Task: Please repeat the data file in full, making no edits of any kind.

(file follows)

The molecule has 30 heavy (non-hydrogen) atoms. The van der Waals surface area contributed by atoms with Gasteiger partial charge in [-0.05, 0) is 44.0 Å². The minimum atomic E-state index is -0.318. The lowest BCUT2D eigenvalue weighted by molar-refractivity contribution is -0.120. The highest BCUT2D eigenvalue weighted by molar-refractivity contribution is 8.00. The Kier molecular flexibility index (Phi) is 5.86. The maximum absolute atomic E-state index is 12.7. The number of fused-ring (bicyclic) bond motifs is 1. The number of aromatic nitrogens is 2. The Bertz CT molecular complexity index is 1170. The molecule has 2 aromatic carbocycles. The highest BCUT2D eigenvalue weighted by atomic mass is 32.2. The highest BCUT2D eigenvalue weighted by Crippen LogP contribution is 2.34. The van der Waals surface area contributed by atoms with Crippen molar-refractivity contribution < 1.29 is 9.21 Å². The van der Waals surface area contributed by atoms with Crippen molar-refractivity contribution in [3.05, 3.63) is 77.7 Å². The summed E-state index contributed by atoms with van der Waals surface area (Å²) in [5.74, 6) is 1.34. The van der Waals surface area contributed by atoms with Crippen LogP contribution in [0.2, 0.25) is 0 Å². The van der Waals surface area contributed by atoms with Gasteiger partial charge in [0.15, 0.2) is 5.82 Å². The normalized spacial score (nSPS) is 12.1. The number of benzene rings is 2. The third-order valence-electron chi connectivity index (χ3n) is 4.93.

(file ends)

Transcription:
The molecule has 30 heavy (non-hydrogen) atoms. The van der Waals surface area contributed by atoms with Gasteiger partial charge in [-0.05, 0) is 44.0 Å². The minimum atomic E-state index is -0.318. The lowest BCUT2D eigenvalue weighted by molar-refractivity contribution is -0.120. The highest BCUT2D eigenvalue weighted by molar-refractivity contribution is 8.00. The Kier molecular flexibility index (Phi) is 5.86. The maximum absolute atomic E-state index is 12.7. The number of fused-ring (bicyclic) bond motifs is 1. The number of aromatic nitrogens is 2. The Bertz CT molecular complexity index is 1170. The molecule has 2 aromatic carbocycles. The highest BCUT2D eigenvalue weighted by atomic mass is 32.2. The highest BCUT2D eigenvalue weighted by Crippen LogP contribution is 2.34. The van der Waals surface area contributed by atoms with Crippen molar-refractivity contribution < 1.29 is 9.21 Å². The van der Waals surface area contributed by atoms with Crippen molar-refractivity contribution in [3.05, 3.63) is 77.7 Å². The summed E-state index contributed by atoms with van der Waals surface area (Å²) in [5.74, 6) is 1.34. The van der Waals surface area contributed by atoms with Crippen LogP contribution in [0.2, 0.25) is 0 Å². The van der Waals surface area contributed by atoms with Gasteiger partial charge in [0.15, 0.2) is 5.82 Å². The normalized spacial score (nSPS) is 12.1. The number of benzene rings is 2. The third-order valence-electron chi connectivity index (χ3n) is 4.93.